Date of Award

Spring 5-17-2017

Author's School

School of Engineering & Applied Science

Author's Department

Electrical & Systems Engineering

Degree Name

Master of Science (MS)

Degree Type

Thesis

Abstract

Power consumption plays an important role in computer system design today. On-chip memory structures such as multi-level cache make up a significant proportion of total power consumption of CPU or Application-Specific Integrated Circuit (AISC) chip, especially for memory-intensive application, such as floating-point computation and machine learning algorithm. Therefore, there is a clear motivation to reduce power consumption of these memory structures that are mostly consisting of Static Random-Access Memory (SRAM) blocks. In this defense, I will present the framework of a novel dual-supply-voltage scheme that uses separate voltage levels for memory read and write operations. By quantitatively analyzing the cache trace for SPEC2000, Parsec, and Cortexsuite benchmarks and comparing the Read/Write sequence characterization of different computing application types, I discover that memory-intensive applications have high potential to generate long consecutive Read/Write sequences, which can be leveraged by our proposed dual-supply framework. I then perform a limit study based on ideal Read/Write re-ordering to obtain the maximum possible power saving estimate. Finally, as a case study, I apply this framework to a custom machine learning ASIC accelerator design to showcase its viability.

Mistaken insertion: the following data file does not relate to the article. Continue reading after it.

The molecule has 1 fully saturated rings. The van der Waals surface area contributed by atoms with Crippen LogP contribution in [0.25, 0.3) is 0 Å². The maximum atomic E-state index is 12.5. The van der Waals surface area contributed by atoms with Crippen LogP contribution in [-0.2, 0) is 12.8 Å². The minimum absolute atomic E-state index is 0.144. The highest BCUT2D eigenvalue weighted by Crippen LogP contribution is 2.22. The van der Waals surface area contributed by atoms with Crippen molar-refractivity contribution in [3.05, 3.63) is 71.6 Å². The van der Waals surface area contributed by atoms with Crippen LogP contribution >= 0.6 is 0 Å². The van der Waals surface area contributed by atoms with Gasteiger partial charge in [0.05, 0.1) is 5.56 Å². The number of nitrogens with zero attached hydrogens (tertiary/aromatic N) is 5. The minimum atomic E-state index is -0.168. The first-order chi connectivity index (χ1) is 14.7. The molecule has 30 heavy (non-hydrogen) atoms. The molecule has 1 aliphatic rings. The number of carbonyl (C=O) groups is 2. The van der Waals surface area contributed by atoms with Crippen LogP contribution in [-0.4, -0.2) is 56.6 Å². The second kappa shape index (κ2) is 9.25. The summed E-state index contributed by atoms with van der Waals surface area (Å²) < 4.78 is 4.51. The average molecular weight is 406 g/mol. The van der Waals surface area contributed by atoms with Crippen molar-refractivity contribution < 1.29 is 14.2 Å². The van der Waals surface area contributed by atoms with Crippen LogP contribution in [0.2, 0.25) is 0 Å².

Language

English (en)

Chair

Xuan 'Silvia' Zhang

Committee Members

Roger Chamberlain Shantanu Chakrabartty

Comments

Permanent URL: https://doi.org/10.7936/K7S180XV